Documentary Delivers Love Letter to Film Geeks

Photo: There's a fish in the percolator. 'Great Directors' offers plenty for film buffs, yet the titular directors entirely surpass Angela Ismailos.
Paladin Films/Courtesy
There's a fish in the percolator. 'Great Directors' offers plenty for film buffs, yet the titular directors entirely surpass Angela Ismailos.

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What makes a director great? This is the question that most viewers would ask upon seeing the title of Angela Ismailos' documentary "Great Directors." That title, for better or for worse, is an apt description of the film's less-than-audacious approach. There is no mention of auteur theory, nor is there any discussion about why a director, above all other personnel involved in the filmmaking process, holds such esteem in the eyes of critics and moviegoers. Instead, Ismailos, who is a first-time filmmaker, simply interviews 10 respected directors and asks them to talk about their films.

This approach breaches potentially dangerous territory. The best artists work by instinct, using their gut to guide them. As soon as great filmmakers are put in the position of trying to put into words what makes their art so profound, some of that intangible filmmaking magic is lost.

Still, it's entertaining to hear David Lynch recall an encounter with Mel Brooks, who told him early in his career: "You're a madman. I love you. You're in." A number of the "great" directors launched their careers with the help of older filmmakers. Lynch had Mel Brooks; Bernardo Bertolucci turned to the provocative Italian director Pier Paolo Pasolini for guidance.

By far the most fascinating part of "Great Directors" is its exploration of the way social challenges spark the creative process. Todd Haynes, in an enlightening interview, describes how his 1991 film "Poison" was a response to the fear and guilt the gay community experienced during the AIDS epidemic.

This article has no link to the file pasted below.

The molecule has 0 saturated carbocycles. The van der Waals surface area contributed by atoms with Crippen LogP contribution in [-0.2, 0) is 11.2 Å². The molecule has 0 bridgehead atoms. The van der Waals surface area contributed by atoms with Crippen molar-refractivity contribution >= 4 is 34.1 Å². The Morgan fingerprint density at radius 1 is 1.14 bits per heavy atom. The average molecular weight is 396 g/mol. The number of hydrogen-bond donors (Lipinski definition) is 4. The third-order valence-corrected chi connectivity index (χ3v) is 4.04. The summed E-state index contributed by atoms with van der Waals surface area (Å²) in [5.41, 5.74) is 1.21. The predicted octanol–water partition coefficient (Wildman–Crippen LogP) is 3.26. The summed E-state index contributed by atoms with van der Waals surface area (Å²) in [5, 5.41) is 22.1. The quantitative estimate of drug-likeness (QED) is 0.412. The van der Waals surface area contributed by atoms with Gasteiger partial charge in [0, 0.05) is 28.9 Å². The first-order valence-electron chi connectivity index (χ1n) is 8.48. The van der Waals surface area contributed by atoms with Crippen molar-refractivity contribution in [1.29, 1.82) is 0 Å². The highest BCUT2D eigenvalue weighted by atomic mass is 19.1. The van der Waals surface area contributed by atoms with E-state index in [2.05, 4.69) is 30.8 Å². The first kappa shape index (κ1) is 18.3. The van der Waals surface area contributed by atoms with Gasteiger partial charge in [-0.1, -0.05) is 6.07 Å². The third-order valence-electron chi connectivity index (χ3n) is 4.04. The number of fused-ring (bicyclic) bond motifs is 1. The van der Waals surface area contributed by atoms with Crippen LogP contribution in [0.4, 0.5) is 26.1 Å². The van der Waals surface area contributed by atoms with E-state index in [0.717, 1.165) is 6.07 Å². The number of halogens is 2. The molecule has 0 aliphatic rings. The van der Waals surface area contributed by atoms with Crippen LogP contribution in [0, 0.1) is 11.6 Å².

French director Catherine Breillat, of "Fat Girl" (2001) fame, experienced censorship and boycotts in her home country. The British press, on the other hand, deemed her, in the most complimentary of ways, "the bad girl of France." On the other side of the English Channel, British directors Stephen Frears, who made "The Queen" (2006), and Ken Loach created a series of provocative films that harshly criticized Margaret Thatcher's administration.

These are neat anecdotes, but "Great Directors" fails as a consistently compelling documentary. There's a throw-anything-against-the-wall-that-sticks philosophy that reeks of a filmmaker who lacks a clear vision. Strangely, Ismailos states as much at the film's start. "I wasn't sure what I was hoping to discover," she admits, which prompts more questions than answers.

For instance: Why focus on these directors in particular? They may have been of personal significance to Ismailos, but as far as viewers know, she could have just seen one of their films flash by during a late-night TV-watching binge, stood up in her armchair and shouted, A-ha! A great director!

One more question: Why are there arbitrary black-and-white shots of Ismailos wandering the streets, as if she's waltzing through a scene from Godard's "Breathless"? Perhaps she considers herself an auteur, now that she's made a film of her own. She has a long way to go before making her own "Breathless." Ismailos could start by hiring a new cinematographer. John Pirozzi's fitful camerawork he tends to zoom in and out of his subjects at the most inopportune moments gives "Great Directors" an air of unprofessionalism.

The film would have felt more professional if it didn't come across as a series of insider stories. As David Lynch says, "The film does the talking. It's the thing." But what if the film-thing itself doesn't have all that much to talk about? Viewers would be better off watching the excellent films that get mentioned throughout the movie.


Wander black-and-white streets with Max at [email protected]



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